The notion of canine post-traumatic stress disorder (PTSD) is still somewhat new, although those of us living in the Christchurch region of Canterbury (New Zealand) have witnessed first-hand how dogs cope with extraordinary stress caused by our ongoing earthquakes.
I have one dog in my massage therapy practice who is undergoing treatment for post-earthquake stress. She shows signs of self-mutilation (excessive licking) and her owner reports that she is a happy dog when taken on trips away from home but she shows worry and anxiety when she returns. She’s getting better, though, through love, attention, and massage therapy to work on acupressure points that help with the stress response. It’s all about desensitization and it takes time.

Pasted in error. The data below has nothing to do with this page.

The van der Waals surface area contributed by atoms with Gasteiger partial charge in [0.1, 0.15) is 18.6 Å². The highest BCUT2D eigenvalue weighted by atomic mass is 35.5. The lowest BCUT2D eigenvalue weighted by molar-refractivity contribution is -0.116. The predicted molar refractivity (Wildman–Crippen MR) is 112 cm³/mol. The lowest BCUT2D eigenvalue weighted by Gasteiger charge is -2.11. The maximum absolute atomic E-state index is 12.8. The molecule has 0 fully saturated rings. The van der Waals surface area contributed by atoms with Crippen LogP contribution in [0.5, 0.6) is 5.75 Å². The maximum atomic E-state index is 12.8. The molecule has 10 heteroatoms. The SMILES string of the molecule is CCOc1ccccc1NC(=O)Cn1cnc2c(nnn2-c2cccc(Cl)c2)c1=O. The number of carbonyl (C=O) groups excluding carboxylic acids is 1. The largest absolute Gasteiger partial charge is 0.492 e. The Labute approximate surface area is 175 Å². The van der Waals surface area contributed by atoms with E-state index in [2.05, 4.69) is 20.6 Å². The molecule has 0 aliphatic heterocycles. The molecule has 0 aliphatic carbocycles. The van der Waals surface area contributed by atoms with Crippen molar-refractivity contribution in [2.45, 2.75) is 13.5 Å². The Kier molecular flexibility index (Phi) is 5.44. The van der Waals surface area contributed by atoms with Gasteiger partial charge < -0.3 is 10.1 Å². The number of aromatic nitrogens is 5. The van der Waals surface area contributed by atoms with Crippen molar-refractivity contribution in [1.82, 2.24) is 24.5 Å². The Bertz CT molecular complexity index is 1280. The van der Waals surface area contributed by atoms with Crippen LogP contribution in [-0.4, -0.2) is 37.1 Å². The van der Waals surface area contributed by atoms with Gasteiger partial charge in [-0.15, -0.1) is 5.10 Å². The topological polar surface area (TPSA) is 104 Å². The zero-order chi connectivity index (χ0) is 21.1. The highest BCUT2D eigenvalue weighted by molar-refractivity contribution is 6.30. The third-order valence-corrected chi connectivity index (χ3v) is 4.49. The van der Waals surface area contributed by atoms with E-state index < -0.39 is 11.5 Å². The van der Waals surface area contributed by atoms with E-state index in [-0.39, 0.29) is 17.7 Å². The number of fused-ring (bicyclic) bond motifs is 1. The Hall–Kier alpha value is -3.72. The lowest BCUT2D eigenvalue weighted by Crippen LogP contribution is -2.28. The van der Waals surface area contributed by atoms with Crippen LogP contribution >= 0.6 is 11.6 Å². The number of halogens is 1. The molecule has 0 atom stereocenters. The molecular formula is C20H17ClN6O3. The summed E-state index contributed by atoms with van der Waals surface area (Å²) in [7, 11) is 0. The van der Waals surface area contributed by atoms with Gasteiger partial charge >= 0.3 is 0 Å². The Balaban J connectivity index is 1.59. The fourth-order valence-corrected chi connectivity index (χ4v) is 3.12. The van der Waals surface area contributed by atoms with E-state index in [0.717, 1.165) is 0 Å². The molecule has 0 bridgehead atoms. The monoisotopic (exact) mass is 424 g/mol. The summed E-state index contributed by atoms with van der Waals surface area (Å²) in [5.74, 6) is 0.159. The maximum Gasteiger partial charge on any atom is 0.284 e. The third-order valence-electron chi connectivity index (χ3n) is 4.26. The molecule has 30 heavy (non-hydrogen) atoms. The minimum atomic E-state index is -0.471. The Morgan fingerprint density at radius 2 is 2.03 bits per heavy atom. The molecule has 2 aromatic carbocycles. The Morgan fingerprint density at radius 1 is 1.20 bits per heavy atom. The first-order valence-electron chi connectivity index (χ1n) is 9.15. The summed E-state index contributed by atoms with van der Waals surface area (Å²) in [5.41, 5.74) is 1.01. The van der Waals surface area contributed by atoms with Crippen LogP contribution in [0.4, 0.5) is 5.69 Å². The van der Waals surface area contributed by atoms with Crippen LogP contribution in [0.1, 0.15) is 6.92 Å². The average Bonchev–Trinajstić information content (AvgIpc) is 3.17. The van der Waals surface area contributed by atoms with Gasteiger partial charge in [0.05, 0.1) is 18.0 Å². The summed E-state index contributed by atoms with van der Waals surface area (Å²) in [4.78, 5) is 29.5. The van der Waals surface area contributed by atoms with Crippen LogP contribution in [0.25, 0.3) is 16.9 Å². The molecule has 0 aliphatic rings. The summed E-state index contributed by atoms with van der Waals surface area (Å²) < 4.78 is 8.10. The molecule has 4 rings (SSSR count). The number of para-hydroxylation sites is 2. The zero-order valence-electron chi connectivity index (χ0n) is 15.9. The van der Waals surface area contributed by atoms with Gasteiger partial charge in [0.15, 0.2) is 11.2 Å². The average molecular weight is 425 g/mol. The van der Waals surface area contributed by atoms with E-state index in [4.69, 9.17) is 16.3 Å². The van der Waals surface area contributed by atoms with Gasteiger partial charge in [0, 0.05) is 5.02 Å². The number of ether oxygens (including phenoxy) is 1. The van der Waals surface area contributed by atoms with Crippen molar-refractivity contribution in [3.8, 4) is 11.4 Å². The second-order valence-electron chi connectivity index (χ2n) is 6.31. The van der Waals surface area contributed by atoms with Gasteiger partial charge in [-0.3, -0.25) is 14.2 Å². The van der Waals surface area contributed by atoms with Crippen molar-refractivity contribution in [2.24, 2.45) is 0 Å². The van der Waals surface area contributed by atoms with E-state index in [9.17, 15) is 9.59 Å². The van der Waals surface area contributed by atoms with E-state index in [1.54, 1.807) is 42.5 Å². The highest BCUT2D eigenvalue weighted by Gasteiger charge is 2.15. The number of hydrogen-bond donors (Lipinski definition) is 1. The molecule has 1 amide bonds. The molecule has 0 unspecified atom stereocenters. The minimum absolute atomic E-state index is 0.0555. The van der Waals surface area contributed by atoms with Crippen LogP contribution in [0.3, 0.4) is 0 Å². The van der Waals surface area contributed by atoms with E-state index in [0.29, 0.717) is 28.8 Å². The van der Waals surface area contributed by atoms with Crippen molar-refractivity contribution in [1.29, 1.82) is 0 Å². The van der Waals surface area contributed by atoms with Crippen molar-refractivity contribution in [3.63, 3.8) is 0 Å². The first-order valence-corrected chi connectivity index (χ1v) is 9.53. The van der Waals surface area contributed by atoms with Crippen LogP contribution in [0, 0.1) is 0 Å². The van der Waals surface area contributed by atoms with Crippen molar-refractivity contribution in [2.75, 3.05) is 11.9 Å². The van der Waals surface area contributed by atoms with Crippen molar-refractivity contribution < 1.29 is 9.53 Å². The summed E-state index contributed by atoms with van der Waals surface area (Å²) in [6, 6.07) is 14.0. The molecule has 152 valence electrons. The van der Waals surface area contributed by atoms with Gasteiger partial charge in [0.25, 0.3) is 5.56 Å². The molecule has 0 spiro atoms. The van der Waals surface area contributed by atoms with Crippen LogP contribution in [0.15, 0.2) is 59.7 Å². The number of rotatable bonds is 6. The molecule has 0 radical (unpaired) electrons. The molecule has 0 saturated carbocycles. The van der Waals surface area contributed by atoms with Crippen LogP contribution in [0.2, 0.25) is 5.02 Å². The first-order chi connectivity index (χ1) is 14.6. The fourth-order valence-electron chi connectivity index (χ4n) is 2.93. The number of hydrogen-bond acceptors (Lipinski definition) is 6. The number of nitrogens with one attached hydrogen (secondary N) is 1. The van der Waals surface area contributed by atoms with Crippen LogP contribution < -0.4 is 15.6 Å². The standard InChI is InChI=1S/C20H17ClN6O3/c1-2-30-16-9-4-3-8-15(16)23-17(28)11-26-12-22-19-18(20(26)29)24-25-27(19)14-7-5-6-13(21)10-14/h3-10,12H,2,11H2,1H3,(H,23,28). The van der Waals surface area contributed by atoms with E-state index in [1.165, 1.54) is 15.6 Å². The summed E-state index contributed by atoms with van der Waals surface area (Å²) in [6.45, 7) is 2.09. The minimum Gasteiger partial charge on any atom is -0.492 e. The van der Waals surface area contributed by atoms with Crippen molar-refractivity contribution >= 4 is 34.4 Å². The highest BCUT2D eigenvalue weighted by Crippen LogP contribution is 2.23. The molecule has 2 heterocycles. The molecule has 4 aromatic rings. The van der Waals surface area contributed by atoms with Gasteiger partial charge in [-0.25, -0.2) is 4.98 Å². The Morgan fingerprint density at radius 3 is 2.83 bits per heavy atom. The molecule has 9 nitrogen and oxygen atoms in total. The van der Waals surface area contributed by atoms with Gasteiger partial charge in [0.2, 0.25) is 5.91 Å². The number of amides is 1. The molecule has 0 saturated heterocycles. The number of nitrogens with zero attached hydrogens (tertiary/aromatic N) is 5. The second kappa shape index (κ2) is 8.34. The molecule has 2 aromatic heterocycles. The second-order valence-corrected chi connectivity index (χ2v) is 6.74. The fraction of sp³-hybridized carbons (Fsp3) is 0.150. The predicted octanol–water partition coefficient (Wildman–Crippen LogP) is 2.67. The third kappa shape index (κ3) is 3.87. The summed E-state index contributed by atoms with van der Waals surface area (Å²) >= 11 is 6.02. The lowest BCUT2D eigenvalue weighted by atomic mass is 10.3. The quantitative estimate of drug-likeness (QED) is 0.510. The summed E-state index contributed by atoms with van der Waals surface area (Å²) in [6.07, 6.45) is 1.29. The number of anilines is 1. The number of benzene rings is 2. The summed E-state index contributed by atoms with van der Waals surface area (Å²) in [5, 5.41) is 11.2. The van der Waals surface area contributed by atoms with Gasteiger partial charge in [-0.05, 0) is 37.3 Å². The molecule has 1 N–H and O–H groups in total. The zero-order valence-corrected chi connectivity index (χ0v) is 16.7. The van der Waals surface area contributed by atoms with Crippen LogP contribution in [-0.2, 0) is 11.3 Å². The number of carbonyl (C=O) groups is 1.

Earlier this month, the New York Times published this article: After Duty, Dogs Suffer Like Soldiers. In this article, you’ll read that there is a specialist military veterinary hospital called the Daniel E. Holland Military Working Dog Hospital at Lackland Air Force Base in Texas. There’s even a chart being used to show the acupressure points of the dog! The hospital was named after Lieutenant Colonel Daniel Holland, who died in 2006 when a roadside bomb exploded in Iraq.
Some military dogs are being retired from service and re-homed: For War Dogs, Life with PTSD Requires Patient Owners talks about one adoptive family’s approach to caring for their dog, Buck.
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